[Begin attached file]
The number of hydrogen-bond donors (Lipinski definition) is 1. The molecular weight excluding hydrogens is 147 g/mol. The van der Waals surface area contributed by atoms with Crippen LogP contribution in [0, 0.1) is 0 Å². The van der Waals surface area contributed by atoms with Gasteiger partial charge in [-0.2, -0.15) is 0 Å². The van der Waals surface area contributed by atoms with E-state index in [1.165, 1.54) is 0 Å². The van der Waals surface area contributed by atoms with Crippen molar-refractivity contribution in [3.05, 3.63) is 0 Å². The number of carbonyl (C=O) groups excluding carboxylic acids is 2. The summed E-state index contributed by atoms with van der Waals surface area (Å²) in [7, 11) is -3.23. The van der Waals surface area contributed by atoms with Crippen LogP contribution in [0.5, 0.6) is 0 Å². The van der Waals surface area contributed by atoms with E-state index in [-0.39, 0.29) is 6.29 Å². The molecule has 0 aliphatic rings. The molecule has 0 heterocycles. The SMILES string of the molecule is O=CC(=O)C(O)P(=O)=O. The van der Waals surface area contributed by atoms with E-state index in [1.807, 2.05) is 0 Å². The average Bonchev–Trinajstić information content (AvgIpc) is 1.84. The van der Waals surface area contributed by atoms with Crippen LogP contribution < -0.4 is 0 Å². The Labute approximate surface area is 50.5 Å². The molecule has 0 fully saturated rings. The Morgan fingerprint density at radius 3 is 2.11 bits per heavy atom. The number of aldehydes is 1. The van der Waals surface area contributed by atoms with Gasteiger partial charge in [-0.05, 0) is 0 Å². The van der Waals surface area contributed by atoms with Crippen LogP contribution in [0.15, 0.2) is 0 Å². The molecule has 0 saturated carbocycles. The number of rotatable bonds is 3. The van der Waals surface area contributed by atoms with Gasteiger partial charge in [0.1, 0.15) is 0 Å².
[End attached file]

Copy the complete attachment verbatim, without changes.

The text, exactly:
The number of hydrogen-bond donors (Lipinski definition) is 1. The molecular weight excluding hydrogens is 147 g/mol. The van der Waals surface area contributed by atoms with Crippen LogP contribution in [0, 0.1) is 0 Å². The van der Waals surface area contributed by atoms with Gasteiger partial charge in [-0.2, -0.15) is 0 Å². The van der Waals surface area contributed by atoms with E-state index in [1.165, 1.54) is 0 Å². The van der Waals surface area contributed by atoms with Crippen molar-refractivity contribution in [3.05, 3.63) is 0 Å². The number of carbonyl (C=O) groups excluding carboxylic acids is 2. The summed E-state index contributed by atoms with van der Waals surface area (Å²) in [7, 11) is -3.23. The van der Waals surface area contributed by atoms with Crippen LogP contribution in [0.5, 0.6) is 0 Å². The van der Waals surface area contributed by atoms with E-state index in [-0.39, 0.29) is 6.29 Å². The molecule has 0 aliphatic rings. The molecule has 0 heterocycles. The SMILES string of the molecule is O=CC(=O)C(O)P(=O)=O. The van der Waals surface area contributed by atoms with E-state index in [1.807, 2.05) is 0 Å². The average Bonchev–Trinajstić information content (AvgIpc) is 1.84. The van der Waals surface area contributed by atoms with Crippen LogP contribution < -0.4 is 0 Å². The Labute approximate surface area is 50.5 Å². The molecule has 0 fully saturated rings. The Morgan fingerprint density at radius 3 is 2.11 bits per heavy atom. The number of aldehydes is 1. The van der Waals surface area contributed by atoms with Gasteiger partial charge in [-0.05, 0) is 0 Å². The van der Waals surface area contributed by atoms with Crippen LogP contribution in [0.15, 0.2) is 0 Å². The molecule has 0 saturated carbocycles. The number of rotatable bonds is 3. The van der Waals surface area contributed by atoms with Gasteiger partial charge in [0.1, 0.15) is 0 Å².